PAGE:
Line Balancing: Line balancing consists of distributing work required to assemble a product in mass or series production on an assembly line among a set of work stations. Several constraints and different objectives may be considered for single lines, U-shaped lines, mixed model and mixed sequencing lines.

Toyota Production System: The Toyota Production System (TPS) is the framework and philosophy organizing the manufacturing facilities at Toyota and the interaction of these facilities with the suppliers and customers. The main goal of the TPS is to eliminate waste.

Poke-Yoke: A mistake proofing device or procedure to prevent a defect throughout the system or process.

Gemba Kanri (Self Directed Work Teams): Nearly autonomous teams of empowered employees, including hourly workers that share a common workspace and/or responsibility for a particular process or process segment.

TQM (Total Quality Management): A systematic customer focused approach to continuous performance improvement. A philosophy and set of guiding principles which represent the foundation for continuously improving the organization through employee involvement. The application of quantitative methods and human resources to improve the materials and services supplied to and by an organization and all the processes within the organization and the degree to which the needs of the customer are met. The integration of fundamental management techniques, existing improvement efforts, and technical tools, under a disciplined approach to focus on continuous improvement.

ISO 9001: An international quality process auditing program, based on a series of standards published by the International Organization of Standardization in Geneva, Switzerland, through which manufacturing plants receive certification attesting that their stated quality processes are adhered to in practice.

QS-9000: QS-9000 is a set of Quality System requirements recently adopted by members of the automotive industry

Takt Time: The available production time divided by the rate of customer demand. Takt time sets the pace of production to match the rate of customer demand and becomes the heartbeat of any lean system.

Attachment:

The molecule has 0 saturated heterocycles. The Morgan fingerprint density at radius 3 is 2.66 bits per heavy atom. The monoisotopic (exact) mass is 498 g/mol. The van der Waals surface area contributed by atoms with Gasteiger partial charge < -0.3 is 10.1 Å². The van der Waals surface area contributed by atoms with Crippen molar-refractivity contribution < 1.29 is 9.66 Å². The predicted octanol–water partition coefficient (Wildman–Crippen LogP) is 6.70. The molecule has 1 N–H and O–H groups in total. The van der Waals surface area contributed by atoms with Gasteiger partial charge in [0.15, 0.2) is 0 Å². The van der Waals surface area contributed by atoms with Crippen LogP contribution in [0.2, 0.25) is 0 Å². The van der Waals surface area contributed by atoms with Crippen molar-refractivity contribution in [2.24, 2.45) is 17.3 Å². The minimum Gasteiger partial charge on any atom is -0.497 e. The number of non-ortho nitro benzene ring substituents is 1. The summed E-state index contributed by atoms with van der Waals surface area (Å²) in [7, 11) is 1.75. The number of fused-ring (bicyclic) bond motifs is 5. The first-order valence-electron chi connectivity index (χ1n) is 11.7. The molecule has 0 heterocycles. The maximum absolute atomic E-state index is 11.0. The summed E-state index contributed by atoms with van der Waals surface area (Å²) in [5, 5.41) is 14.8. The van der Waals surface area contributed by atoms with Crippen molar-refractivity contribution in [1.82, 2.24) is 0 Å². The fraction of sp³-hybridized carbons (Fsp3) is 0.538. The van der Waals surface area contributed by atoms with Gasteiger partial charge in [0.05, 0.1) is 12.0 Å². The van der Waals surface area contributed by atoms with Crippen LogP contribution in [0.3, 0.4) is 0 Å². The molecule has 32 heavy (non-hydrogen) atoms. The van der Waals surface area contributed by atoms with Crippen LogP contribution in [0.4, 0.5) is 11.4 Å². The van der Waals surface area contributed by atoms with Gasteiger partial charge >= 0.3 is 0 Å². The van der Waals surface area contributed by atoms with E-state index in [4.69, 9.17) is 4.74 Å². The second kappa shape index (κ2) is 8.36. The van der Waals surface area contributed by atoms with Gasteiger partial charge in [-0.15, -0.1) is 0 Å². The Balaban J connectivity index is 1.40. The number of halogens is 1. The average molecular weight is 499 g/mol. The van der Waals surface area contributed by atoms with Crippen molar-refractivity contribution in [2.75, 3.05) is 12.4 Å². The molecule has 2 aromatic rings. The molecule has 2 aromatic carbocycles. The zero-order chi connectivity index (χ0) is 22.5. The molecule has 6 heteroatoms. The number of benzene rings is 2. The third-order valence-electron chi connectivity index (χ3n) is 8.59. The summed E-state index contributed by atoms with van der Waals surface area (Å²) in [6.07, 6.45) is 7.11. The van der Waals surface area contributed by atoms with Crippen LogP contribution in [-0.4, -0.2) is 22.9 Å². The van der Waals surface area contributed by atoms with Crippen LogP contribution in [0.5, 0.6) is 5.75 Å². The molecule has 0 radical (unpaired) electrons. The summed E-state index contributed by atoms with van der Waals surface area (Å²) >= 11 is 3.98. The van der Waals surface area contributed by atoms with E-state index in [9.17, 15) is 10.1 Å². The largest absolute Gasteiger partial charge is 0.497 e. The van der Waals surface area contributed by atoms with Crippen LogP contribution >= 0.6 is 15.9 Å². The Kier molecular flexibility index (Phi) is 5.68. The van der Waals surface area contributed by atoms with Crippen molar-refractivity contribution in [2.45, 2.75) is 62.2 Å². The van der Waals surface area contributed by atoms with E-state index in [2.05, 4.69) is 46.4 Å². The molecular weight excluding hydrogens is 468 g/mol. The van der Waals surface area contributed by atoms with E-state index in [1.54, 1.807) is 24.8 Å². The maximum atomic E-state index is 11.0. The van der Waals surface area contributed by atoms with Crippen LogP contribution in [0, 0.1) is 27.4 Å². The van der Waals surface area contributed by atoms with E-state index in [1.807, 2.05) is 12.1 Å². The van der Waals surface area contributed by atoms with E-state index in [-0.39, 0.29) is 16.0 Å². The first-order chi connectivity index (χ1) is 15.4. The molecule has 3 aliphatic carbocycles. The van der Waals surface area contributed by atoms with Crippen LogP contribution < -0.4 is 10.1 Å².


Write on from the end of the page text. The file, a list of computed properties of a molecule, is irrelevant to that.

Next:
FMEA (Failure Mode & Effect Analysis): A procedure used to identify and assess risks associated with potential product or process failure modes.

CP / CPK: A statistical calculation used to indicate how well a design tolerance compares with the normal process variation (defined as +/-3s) and accounts for any difference between the design target and the actual process mean.

Cycle time: How long it takes a process to complete the total task or activity before starting again.

Rolled Throughput Yield: The probability of being able to pass a unit of product or service through the entire process defect-free

WCM (World Class Manufacturing): World class manufacturing is the philosophy of being the best, the fastest, and the lowest cost producer of a product or service. It implies the constant improvement of products, processes, and services to remain an industry leader and provide the best choice for customers, regardless of where they are in the process.

Work Standardization: A precise description of each work activity specifying cycle time, takt time, the work sequence of specific tasks, and the minimum inventory of parts on hand needed to conduct the activity.

Cause & Effect:
To provide a pictorial display of a list in which you identify and organize possible causes of problems, or factors needed to ensure success of some effort.
It is an effective tool that allows people to easily see the relationship between factors to study processes, situations, and for planning

SMED (Single Minute Exchange of Dies): The process that allows a person to reduce the time to change a production process over from making one part or product to another part or product. The process to reduce the time elapsed from the last good part A to the first good part B at the same station or process. This process must take less than ten minutes (hence single minute).

Heijunka: The act of leveling the variety and/or volume of items produced at a process over a period of time. Used to avoid excessive batching of product types and/or volume fluctuations, especially at a pacemaker process.

One Piece Flow: Each process (in the office or plant setting) makes or completes only the one piece that the next process needs, and the batch size is one – single-piece flow or one-piece flow – opposite of batch-and-queue.

Flexible Manufacturing System: Integrates combinations of various types of capital equipment, primarily in metal-cutting applications. A system is flexible if it is capable of processing a number of different work-pieces simultaneously and automatically, with the machines in the system carrying out the system’s operation in any sequence.

JIT (Just In Time): Producing or conveying only the items that are needed by the next process when they are needed and in the quantity needed. Can even be used between facilities or companies.

Lead Time: The time that elapses between receiving an order and shipping the product or service to the customer.